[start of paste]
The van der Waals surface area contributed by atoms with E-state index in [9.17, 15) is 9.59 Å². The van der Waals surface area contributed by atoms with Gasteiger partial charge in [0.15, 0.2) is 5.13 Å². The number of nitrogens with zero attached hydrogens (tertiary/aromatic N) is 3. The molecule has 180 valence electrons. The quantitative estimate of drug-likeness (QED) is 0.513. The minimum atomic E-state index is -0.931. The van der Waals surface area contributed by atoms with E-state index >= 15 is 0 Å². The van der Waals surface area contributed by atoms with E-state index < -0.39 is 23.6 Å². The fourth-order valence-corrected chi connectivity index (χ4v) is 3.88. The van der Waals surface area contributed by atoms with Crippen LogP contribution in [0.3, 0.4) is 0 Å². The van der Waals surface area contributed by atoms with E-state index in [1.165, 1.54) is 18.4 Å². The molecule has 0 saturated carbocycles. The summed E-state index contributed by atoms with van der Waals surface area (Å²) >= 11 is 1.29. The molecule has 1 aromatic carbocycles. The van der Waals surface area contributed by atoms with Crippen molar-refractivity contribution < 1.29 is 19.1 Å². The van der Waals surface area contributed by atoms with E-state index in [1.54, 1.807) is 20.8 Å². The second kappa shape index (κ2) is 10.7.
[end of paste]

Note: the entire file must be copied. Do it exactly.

The van der Waals surface area contributed by atoms with E-state index in [9.17, 15) is 9.59 Å². The van der Waals surface area contributed by atoms with Gasteiger partial charge in [0.15, 0.2) is 5.13 Å². The number of nitrogens with zero attached hydrogens (tertiary/aromatic N) is 3. The molecule has 180 valence electrons. The quantitative estimate of drug-likeness (QED) is 0.513. The minimum atomic E-state index is -0.931. The van der Waals surface area contributed by atoms with E-state index >= 15 is 0 Å². The van der Waals surface area contributed by atoms with E-state index < -0.39 is 23.6 Å². The fourth-order valence-corrected chi connectivity index (χ4v) is 3.88. The van der Waals surface area contributed by atoms with Crippen LogP contribution in [0.3, 0.4) is 0 Å². The van der Waals surface area contributed by atoms with E-state index in [1.165, 1.54) is 18.4 Å². The molecule has 0 saturated carbocycles. The summed E-state index contributed by atoms with van der Waals surface area (Å²) >= 11 is 1.29. The molecule has 1 aromatic carbocycles. The van der Waals surface area contributed by atoms with Crippen molar-refractivity contribution < 1.29 is 19.1 Å². The van der Waals surface area contributed by atoms with E-state index in [1.54, 1.807) is 20.8 Å². The second kappa shape index (κ2) is 10.7.